Submitted to: Proceedings of Florida State Horticultural Society
Publication Type: Peer Reviewed Journal
Publication Acceptance Date: 7/1/2006
Publication Date: 9/30/2006
Citation: Klassen, W., Codallo, M., Zasada, I.A., Abdul-Baki, A. 2006. Characterization of velvetbean (mucuna pruriens) lines with respect to morphological traits, phenology, and biomass production. Proceedings of Florida State Horticultural Society. 119:258-262
Interpretive Summary: Cover crops are plants grown at a time when the primary crop of interest cannot. Cover crops have many positive attributes; they provide ground cover thereby reducing erosion, produce nitrogen thereby decreasing the need for nitrogen fertilizers, and may control pests such as the microscopic worms called nematodes. The cover crop velvetbean may be well suited for incorporation into south Florida vegetable production systems because it can be grown during the hot summer months when most vegetables will not grow. One problem with using velvetbean in these production systems is that the suitability of different velvetbean varieties for the tropical south Florida environment is not known. Therefore, in this study, University of Florida and ARS scientists grew ten velvetbean varieties in south Florida field experiments and then measured several aspects of their growth. The varieties were found to differ in the length of time required to mature, and in the amount of leaves, vines, and seeds produced. The results are significant because they provide an indication of the relative merits of specific velvetbean varieties when grown in south Florida. Consequently, the results will be used by agronomists recommending specific velvetbean varieties for incorporation by growers into vegetable production systems.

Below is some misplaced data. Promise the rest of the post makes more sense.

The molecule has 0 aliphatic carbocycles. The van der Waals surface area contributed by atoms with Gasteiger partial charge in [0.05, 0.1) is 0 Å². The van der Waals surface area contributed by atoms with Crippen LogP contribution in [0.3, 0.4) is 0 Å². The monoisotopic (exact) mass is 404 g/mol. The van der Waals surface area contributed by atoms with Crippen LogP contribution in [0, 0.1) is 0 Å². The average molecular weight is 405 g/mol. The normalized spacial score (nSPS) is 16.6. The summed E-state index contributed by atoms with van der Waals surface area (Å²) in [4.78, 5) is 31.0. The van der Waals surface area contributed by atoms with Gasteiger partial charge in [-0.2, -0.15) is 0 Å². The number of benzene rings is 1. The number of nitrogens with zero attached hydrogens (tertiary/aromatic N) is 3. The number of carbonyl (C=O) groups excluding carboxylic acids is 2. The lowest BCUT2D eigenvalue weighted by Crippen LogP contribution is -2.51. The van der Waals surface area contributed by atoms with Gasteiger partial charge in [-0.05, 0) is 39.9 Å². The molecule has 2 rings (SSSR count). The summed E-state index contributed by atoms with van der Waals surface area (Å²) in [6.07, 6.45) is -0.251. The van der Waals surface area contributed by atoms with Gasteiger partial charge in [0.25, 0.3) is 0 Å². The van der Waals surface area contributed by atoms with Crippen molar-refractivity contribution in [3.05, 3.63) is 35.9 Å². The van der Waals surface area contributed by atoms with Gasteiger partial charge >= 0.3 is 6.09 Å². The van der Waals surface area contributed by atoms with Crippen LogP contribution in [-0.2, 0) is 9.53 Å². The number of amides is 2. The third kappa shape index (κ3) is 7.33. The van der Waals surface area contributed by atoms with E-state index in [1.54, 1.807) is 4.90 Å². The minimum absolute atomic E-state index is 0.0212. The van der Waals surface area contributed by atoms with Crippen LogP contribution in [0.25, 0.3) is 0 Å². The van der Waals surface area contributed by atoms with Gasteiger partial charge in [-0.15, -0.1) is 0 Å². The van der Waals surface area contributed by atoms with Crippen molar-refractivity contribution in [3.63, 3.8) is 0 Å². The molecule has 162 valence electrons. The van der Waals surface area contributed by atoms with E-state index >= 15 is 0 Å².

Technical Abstract: Velvetbean is a vigorous annual legume which possesses many positive agronomic attributes. The plant provides ground cover and thereby reducing erosion, fixes nitrogen reducing the need for nitrogen fertilizers, and suppresses several pests and pathogens reducing pesticide applications. The phenology, morphology and biomass production of ten velvetbean lines, including 'Georgia Bush'were evaluated at Homestead, FL. The lines varied in geographical origin and seed color. For the various lines the number of days from seeding to first floral buds ranged from 43-135 days, to first blooms 60-153 days, and to first pods 68-160 days. Half of the lines had an indeterminate flowering habit, while four of the lines and 'Georgia Bush’ were determinant. Biomass at maturity ranged from 2.79 to 7.7 Mg/ha. The selection of a line that produces large amounts of biomass and matures rapidly is desirable from a cover crop perspective.